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Trends Microbiol. 2015 Dec;23(12):775-788. doi: 10.1016/j.tim.2015.09.002. Epub 2015 Oct 22.

How Bacteria Use Type IV Pili Machinery on Surfaces.

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Department of Physics, University of Cologne, Zülpicher Str. 77, 50937 Köln, Germany. Electronic address:
Department of Bioengineering, Department of Chemistry & Biochemistry, California Nano Systems Institute, University of California, Los Angeles, CA 90095-1600, USA.


The bacterial type IV pilus (T4P) is a versatile molecular machine with a broad range of functions. Recent advances revealed that the molecular components and the biophysical properties of the machine are well conserved among phylogenetically distant bacterial species. However, its functions are diverse, and include adhesion, motility, and horizontal gene transfer. This review focusses on the role of T4P in surface motility and bacterial interactions. Different species have evolved distinct mechanisms for intracellular coordination of multiple pili and of pili with other motility machines, ranging from physical coordination to biochemical clocks. Coordinated behavior between multiple bacteria on a surface is achieved by active manipulation of surfaces and modulation of pilus-pilus interactions. An emerging picture is that the T4P actively senses and responds to environmental conditions.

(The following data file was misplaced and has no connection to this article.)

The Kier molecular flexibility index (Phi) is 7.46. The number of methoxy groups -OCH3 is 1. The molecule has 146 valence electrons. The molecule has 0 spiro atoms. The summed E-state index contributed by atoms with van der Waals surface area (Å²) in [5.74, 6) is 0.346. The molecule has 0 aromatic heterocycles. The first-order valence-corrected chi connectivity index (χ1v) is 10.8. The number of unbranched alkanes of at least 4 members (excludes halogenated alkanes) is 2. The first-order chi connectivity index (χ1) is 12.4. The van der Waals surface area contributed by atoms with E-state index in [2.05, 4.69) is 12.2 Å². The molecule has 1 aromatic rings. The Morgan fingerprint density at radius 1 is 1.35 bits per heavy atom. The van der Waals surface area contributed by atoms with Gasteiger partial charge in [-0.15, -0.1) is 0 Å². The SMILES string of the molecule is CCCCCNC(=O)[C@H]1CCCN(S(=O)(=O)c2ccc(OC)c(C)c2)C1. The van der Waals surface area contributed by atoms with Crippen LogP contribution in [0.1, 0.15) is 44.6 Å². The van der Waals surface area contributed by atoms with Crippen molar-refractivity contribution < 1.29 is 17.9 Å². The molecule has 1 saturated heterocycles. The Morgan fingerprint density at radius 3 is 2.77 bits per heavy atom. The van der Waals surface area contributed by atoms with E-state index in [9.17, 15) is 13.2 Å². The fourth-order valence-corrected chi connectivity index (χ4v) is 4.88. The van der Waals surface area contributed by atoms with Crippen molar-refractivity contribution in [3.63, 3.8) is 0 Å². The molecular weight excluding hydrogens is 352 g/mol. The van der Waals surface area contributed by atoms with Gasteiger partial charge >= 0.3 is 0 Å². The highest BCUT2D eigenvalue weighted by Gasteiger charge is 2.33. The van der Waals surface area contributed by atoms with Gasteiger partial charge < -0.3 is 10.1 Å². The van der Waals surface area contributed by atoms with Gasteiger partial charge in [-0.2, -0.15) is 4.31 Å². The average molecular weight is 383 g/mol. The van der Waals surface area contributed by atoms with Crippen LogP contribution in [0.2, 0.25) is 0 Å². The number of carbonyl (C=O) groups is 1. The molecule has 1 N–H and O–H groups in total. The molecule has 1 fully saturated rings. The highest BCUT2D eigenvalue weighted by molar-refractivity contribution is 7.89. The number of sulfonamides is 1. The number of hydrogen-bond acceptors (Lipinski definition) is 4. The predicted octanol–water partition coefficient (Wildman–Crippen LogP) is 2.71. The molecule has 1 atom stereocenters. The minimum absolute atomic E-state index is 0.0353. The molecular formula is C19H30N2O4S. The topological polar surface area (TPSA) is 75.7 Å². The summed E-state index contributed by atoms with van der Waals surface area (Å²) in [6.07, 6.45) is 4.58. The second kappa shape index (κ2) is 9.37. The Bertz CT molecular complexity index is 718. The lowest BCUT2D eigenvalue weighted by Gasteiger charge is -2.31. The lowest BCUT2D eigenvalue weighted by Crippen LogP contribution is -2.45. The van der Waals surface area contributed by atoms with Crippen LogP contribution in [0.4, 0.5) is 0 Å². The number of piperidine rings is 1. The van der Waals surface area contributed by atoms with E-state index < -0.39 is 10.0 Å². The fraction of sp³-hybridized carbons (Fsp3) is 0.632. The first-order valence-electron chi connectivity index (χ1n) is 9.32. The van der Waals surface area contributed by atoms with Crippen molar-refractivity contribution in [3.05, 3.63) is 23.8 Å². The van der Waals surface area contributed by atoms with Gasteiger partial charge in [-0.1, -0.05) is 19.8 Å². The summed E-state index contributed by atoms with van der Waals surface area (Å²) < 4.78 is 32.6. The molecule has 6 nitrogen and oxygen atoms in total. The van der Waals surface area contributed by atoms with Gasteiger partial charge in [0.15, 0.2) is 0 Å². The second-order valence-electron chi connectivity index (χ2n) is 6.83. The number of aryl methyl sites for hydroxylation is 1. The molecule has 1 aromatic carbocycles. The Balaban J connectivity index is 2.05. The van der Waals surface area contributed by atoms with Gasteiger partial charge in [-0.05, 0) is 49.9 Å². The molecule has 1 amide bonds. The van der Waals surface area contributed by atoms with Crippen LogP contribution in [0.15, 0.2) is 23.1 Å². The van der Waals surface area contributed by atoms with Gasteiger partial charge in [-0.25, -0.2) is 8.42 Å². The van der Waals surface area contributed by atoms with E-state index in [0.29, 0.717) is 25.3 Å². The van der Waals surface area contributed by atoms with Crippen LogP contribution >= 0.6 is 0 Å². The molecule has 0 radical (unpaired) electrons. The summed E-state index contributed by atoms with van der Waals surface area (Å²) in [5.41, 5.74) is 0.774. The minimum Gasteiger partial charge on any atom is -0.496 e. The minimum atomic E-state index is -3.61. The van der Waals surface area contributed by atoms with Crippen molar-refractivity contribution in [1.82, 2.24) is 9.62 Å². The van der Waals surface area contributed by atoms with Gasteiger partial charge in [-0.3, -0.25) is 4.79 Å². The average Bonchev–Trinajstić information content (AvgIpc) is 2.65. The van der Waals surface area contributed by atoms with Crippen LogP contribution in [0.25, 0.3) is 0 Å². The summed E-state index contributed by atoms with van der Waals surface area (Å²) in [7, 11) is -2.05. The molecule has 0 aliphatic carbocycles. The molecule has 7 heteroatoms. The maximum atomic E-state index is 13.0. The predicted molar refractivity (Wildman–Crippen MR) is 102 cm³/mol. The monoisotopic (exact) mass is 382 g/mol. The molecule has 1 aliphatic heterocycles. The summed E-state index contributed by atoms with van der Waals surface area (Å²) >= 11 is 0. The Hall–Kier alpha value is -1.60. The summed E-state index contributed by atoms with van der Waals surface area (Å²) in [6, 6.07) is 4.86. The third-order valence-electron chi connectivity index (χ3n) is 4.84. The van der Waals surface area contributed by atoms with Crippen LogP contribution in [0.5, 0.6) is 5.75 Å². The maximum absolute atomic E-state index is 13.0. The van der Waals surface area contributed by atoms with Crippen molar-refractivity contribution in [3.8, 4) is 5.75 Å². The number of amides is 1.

EPS; molecular force; molecular machine; twitching motility

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